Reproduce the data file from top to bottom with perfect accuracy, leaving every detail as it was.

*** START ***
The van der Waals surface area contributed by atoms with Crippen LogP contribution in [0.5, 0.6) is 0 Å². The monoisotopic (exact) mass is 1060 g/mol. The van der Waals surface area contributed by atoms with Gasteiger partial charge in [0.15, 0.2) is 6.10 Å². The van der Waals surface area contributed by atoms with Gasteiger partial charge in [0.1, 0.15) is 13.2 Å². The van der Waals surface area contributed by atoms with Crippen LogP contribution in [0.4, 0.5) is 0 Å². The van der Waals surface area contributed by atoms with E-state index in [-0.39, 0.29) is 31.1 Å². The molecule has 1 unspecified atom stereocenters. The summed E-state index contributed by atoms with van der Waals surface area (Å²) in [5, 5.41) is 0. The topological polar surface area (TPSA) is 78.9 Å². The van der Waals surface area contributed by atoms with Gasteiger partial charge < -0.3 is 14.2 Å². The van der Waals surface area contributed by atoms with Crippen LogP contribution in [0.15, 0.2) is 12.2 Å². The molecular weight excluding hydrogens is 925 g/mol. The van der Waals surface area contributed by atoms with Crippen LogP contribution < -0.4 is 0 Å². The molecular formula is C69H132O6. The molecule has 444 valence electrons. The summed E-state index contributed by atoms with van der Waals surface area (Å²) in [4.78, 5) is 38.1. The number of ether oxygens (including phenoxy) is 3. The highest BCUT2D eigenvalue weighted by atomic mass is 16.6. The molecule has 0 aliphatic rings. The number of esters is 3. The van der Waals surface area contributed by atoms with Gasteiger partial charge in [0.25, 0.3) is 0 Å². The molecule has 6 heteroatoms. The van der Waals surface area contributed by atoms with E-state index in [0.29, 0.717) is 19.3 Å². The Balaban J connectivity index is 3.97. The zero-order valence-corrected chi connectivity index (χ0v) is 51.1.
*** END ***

The van der Waals surface area contributed by atoms with Crippen LogP contribution in [0.5, 0.6) is 0 Å². The monoisotopic (exact) mass is 1060 g/mol. The van der Waals surface area contributed by atoms with Gasteiger partial charge in [0.15, 0.2) is 6.10 Å². The van der Waals surface area contributed by atoms with Gasteiger partial charge in [0.1, 0.15) is 13.2 Å². The van der Waals surface area contributed by atoms with Crippen LogP contribution in [0.4, 0.5) is 0 Å². The van der Waals surface area contributed by atoms with E-state index in [-0.39, 0.29) is 31.1 Å². The molecule has 1 unspecified atom stereocenters. The summed E-state index contributed by atoms with van der Waals surface area (Å²) in [5, 5.41) is 0. The topological polar surface area (TPSA) is 78.9 Å². The van der Waals surface area contributed by atoms with Gasteiger partial charge < -0.3 is 14.2 Å². The van der Waals surface area contributed by atoms with Crippen LogP contribution in [0.15, 0.2) is 12.2 Å². The molecular weight excluding hydrogens is 925 g/mol. The van der Waals surface area contributed by atoms with Crippen LogP contribution < -0.4 is 0 Å². The molecular formula is C69H132O6. The molecule has 444 valence electrons. The summed E-state index contributed by atoms with van der Waals surface area (Å²) in [4.78, 5) is 38.1. The number of ether oxygens (including phenoxy) is 3. The highest BCUT2D eigenvalue weighted by atomic mass is 16.6. The molecule has 0 aliphatic rings. The number of esters is 3. The van der Waals surface area contributed by atoms with Gasteiger partial charge in [0.25, 0.3) is 0 Å². The molecule has 6 heteroatoms. The van der Waals surface area contributed by atoms with E-state index in [0.29, 0.717) is 19.3 Å². The Balaban J connectivity index is 3.97. The zero-order valence-corrected chi connectivity index (χ0v) is 51.1.